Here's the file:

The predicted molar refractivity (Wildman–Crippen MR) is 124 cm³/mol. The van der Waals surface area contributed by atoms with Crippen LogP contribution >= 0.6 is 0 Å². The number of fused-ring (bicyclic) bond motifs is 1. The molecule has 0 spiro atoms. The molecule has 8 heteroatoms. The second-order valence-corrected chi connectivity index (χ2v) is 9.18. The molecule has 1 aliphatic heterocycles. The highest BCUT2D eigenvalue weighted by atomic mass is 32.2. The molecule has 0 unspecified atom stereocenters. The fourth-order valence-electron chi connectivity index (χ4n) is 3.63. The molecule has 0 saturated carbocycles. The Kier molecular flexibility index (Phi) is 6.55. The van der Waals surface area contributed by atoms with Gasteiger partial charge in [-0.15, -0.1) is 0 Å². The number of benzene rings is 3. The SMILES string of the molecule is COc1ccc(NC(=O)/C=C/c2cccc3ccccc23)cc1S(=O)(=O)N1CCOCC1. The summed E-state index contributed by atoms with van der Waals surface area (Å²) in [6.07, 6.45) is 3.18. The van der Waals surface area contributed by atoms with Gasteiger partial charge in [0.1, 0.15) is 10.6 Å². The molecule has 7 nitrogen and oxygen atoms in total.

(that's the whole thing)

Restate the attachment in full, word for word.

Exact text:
The predicted molar refractivity (Wildman–Crippen MR) is 124 cm³/mol. The van der Waals surface area contributed by atoms with Crippen LogP contribution >= 0.6 is 0 Å². The number of fused-ring (bicyclic) bond motifs is 1. The molecule has 0 spiro atoms. The molecule has 8 heteroatoms. The second-order valence-corrected chi connectivity index (χ2v) is 9.18. The molecule has 1 aliphatic heterocycles. The highest BCUT2D eigenvalue weighted by atomic mass is 32.2. The molecule has 0 unspecified atom stereocenters. The fourth-order valence-electron chi connectivity index (χ4n) is 3.63. The molecule has 0 saturated carbocycles. The Kier molecular flexibility index (Phi) is 6.55. The van der Waals surface area contributed by atoms with Gasteiger partial charge in [-0.15, -0.1) is 0 Å². The number of benzene rings is 3. The SMILES string of the molecule is COc1ccc(NC(=O)/C=C/c2cccc3ccccc23)cc1S(=O)(=O)N1CCOCC1. The summed E-state index contributed by atoms with van der Waals surface area (Å²) in [6.07, 6.45) is 3.18. The van der Waals surface area contributed by atoms with Gasteiger partial charge in [0.1, 0.15) is 10.6 Å². The molecule has 7 nitrogen and oxygen atoms in total.